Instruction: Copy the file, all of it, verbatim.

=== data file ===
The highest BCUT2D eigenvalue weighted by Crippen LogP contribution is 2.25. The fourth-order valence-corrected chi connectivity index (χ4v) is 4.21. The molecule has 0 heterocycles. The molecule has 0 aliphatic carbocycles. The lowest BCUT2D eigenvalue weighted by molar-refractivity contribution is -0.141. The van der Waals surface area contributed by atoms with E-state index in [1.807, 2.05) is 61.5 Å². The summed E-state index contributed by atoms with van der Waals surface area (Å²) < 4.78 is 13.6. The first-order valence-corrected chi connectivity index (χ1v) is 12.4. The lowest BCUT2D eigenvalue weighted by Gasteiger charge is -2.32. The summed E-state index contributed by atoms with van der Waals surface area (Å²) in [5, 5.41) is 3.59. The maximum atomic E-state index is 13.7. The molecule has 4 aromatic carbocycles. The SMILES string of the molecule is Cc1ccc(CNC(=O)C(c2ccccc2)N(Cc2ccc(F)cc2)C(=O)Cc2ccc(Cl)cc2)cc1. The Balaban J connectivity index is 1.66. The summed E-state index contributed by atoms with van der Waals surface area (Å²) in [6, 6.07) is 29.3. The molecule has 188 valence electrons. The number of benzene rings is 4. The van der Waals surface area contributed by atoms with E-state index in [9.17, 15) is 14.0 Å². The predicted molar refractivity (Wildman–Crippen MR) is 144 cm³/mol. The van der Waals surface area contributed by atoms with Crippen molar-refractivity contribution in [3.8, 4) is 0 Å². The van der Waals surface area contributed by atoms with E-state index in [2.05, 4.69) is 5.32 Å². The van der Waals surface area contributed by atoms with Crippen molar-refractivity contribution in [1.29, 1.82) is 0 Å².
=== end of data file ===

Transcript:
The highest BCUT2D eigenvalue weighted by Crippen LogP contribution is 2.25. The fourth-order valence-corrected chi connectivity index (χ4v) is 4.21. The molecule has 0 heterocycles. The molecule has 0 aliphatic carbocycles. The lowest BCUT2D eigenvalue weighted by molar-refractivity contribution is -0.141. The van der Waals surface area contributed by atoms with E-state index in [1.807, 2.05) is 61.5 Å². The summed E-state index contributed by atoms with van der Waals surface area (Å²) < 4.78 is 13.6. The first-order valence-corrected chi connectivity index (χ1v) is 12.4. The lowest BCUT2D eigenvalue weighted by Gasteiger charge is -2.32. The summed E-state index contributed by atoms with van der Waals surface area (Å²) in [5, 5.41) is 3.59. The maximum atomic E-state index is 13.7. The molecule has 4 aromatic carbocycles. The SMILES string of the molecule is Cc1ccc(CNC(=O)C(c2ccccc2)N(Cc2ccc(F)cc2)C(=O)Cc2ccc(Cl)cc2)cc1. The Balaban J connectivity index is 1.66. The summed E-state index contributed by atoms with van der Waals surface area (Å²) in [6, 6.07) is 29.3. The molecule has 188 valence electrons. The number of benzene rings is 4. The van der Waals surface area contributed by atoms with E-state index in [9.17, 15) is 14.0 Å². The predicted molar refractivity (Wildman–Crippen MR) is 144 cm³/mol. The van der Waals surface area contributed by atoms with Crippen molar-refractivity contribution in [3.8, 4) is 0 Å². The van der Waals surface area contributed by atoms with E-state index in [2.05, 4.69) is 5.32 Å². The van der Waals surface area contributed by atoms with Crippen molar-refractivity contribution in [1.29, 1.82) is 0 Å².